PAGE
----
Microsoft site leak hints at 2009 release for Office 14

A leak on a Microsoft Web site hints at a 2009 release for the next version of Office, code-named Office 14.

A leak on a Microsoft Web site referring to a product in the Office suite hints at a 2009 release for the next version of the productivity suite, currently code-named Office 14.

On Monday, Microsoft revealed a podcasting kit for Office SharePoint Server, the portal product in the Office family, with an accompanying question-and-answer article on its Codeplex site for developers that includes information about the product.

The site made reference to Office SharePoint 2009, which hints that the next version of Office will be named Office 2009 and released that year. Microsoft has not officially revealed a timeline for Office 14.

The site no longer has a reference to SharePoint 2009, however. Once the reference was reported on, Microsoft changed the wording on the site to erase it. In addition, the author of the post tacked on a note to the blogger who first reported about the information, saying the Q&A was a transcript from a conversation with customers and was not accurate about the name of the next version of Office.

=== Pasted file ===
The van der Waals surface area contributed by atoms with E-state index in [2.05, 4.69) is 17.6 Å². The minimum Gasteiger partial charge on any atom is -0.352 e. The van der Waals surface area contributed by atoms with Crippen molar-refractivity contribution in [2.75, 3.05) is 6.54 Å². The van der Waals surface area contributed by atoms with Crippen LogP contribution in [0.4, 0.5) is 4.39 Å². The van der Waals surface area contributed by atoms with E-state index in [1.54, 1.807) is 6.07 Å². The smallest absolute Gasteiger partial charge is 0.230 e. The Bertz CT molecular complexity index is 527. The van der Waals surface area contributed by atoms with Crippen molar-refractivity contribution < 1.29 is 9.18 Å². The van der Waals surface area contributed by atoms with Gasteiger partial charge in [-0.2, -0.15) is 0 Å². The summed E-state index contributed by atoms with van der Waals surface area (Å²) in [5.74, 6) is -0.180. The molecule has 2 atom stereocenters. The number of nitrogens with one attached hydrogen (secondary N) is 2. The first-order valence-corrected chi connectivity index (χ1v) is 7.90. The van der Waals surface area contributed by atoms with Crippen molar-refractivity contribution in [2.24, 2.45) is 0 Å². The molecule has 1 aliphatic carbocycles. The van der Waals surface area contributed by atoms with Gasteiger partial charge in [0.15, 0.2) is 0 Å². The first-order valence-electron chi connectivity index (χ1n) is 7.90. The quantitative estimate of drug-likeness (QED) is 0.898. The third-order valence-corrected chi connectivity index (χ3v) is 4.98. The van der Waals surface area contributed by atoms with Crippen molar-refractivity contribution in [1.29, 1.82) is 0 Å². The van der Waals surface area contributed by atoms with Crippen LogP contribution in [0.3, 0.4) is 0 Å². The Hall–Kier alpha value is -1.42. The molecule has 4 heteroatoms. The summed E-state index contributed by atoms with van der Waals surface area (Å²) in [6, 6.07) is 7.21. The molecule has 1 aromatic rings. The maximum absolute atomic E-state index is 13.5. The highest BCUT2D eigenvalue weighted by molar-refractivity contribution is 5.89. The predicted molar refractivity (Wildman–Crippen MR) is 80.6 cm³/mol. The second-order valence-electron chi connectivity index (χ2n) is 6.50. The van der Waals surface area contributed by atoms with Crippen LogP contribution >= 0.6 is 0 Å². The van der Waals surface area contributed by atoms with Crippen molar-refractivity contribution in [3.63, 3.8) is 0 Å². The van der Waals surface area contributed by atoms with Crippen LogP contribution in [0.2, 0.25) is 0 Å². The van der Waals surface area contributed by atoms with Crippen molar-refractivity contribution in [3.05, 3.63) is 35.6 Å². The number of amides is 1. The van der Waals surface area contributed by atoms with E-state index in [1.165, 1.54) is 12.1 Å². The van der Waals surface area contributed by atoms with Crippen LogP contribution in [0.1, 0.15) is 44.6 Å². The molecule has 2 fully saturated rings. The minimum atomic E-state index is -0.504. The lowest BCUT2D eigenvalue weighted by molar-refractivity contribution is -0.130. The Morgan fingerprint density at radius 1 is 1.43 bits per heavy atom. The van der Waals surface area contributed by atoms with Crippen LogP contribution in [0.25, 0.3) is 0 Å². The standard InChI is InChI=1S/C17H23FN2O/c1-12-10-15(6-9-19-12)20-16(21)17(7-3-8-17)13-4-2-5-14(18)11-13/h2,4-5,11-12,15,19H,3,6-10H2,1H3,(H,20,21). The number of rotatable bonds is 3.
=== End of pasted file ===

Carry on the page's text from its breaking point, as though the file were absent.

"I honestly have no idea how the next release of SharePoint will be named, I promise," said the note, which was signed "Ludo" for Ludo Fourrage, a Microsoft group product manager. "Thanks for your interest in PKS." PKS, or Podcasting Kit for SharePoint, is an open-source initiative that helps customers develop and deploy podcasts using SharePoint.

Microsoft has released scant details about Office 14, the follow-up to the current Office 2007 software, and its release date is not one of them.

Last month, the company said it would support the latest specification for the XML-based file format Open Office XML (OOXML) in Office 14. OOXML is a rival to Open Document Format; both have been approved as international standards by the International Organization for Standardization, although OOXML's approval is being contested by some countries' standards bodies.

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Elizabeth Montalbano

IDG News Service
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